The National Park Service is a department under the U.S. Department of the Interior. This news comes amid reports that Interior Sec. Ryan Zinke—who said in 2014 that climate science is "not proven"—summoned the superintendent of Joshua Tree National Park to his office to order him to stop tweeting about climate change using the park's Twitter handle, The Hill reported.
Melting Denali: Effects of Climate Change on GlaciersDenali National Park & Preserve
UPDATE: Following the release of EDGI's report, a NPS Public Affairs spokesperson stated that "Under Section 508 of the Rehabilitation Act of 1973, the National Park Service, like all federal agencies, has a January 18, 2018, deadline to make electronic information and technology accessible to people with disabilities. As part of that process we are updating PDF documents on NPS.gov that are not yet accessible to all, including climate action plans for nearly 100 parks that were listed on a nps.gov webpage."
In response, EDGI said:
We appreciate NPS informing EDGI that it intends to return compliant content by the January 18, 2018 deadline. Increasing usability standards is important for equitable content access, and necessary in order to comply with provisions of the Rehabilitation Act. In this case, but also more generally, better information governance would have been to keep the resources available until updates to content have been completed. If compliant replacement content had been prepared in advance, the agency would not have had to make valuable resources unavailable simply to remain in compliance with law. NPS should have, at least, provided a notice well in advance to notify the public that their delayed compliance would hinder the accessibility of important documents.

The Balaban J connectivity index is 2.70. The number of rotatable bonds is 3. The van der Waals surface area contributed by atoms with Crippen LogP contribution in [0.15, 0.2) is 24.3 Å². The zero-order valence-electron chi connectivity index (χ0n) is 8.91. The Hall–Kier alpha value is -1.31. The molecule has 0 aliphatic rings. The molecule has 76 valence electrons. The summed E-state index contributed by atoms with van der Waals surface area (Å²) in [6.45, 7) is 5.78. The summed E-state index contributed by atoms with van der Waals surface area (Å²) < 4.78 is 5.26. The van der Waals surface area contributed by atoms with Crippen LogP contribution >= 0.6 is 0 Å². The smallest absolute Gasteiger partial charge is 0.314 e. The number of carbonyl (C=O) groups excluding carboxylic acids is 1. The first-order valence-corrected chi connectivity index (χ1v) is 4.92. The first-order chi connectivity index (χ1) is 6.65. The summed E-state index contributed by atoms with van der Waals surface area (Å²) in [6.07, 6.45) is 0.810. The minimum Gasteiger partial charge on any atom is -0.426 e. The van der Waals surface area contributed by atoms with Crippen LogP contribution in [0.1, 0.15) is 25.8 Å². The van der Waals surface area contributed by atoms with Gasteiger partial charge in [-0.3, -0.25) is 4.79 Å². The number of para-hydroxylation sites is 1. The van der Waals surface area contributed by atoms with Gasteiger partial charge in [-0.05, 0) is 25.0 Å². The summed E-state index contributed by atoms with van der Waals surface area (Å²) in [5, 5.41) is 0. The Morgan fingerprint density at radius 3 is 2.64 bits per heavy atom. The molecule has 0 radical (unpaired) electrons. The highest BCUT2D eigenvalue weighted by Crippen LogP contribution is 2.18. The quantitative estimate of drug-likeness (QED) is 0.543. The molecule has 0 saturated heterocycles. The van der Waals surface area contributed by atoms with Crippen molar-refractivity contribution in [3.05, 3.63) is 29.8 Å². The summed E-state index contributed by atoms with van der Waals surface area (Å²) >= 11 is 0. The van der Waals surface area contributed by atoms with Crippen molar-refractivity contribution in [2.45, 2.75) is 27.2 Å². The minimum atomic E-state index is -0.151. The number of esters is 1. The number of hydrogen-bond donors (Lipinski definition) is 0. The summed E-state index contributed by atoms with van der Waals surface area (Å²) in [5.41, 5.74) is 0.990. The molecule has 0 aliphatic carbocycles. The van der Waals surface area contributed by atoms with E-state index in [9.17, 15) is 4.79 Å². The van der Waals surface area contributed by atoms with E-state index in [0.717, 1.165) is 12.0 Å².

EcoWatch Daily Newsletter
Editor's note: The coronavirus that started in Wuhan has sickened more than 4,000 people and killed at least 100 in China as of Jan. 27, 2020. Thailand and Hong Kong each have reported eight confirmed cases, and five people in the U.S. have been diagnosed with the illness. People are hoping for a vaccine to slow the spread of the disease.
By Nancy Schimelpfening
- Nutrition experts say healthy eating is about making good choices most of the time.
- Treats like cookies can be eaten in moderation.
- Information like total calories, saturated fat, and added sugars can be used to compare which foods are relatively healthier.
- However, it's also important to savor and enjoy what you're eating so you don't feel deprived.
Yes, we know. Cookies aren't considered a "healthy" food by any stretch of the imagination.
When you see an actor in handcuffs, they're usually filming a movie. But when Jane Fonda, Ted Danson, Sally Field, and other celebrities were arrested in Washington, D.C., last fall, the only cameras rolling were from the news media.
As the Pacific Ocean becomes more acidic, Dungeness crabs, which live in coastal areas, are seeing their shells eaten away, according to a new study commissioned by the National Oceanic and Atmospheric Administration (NOAA).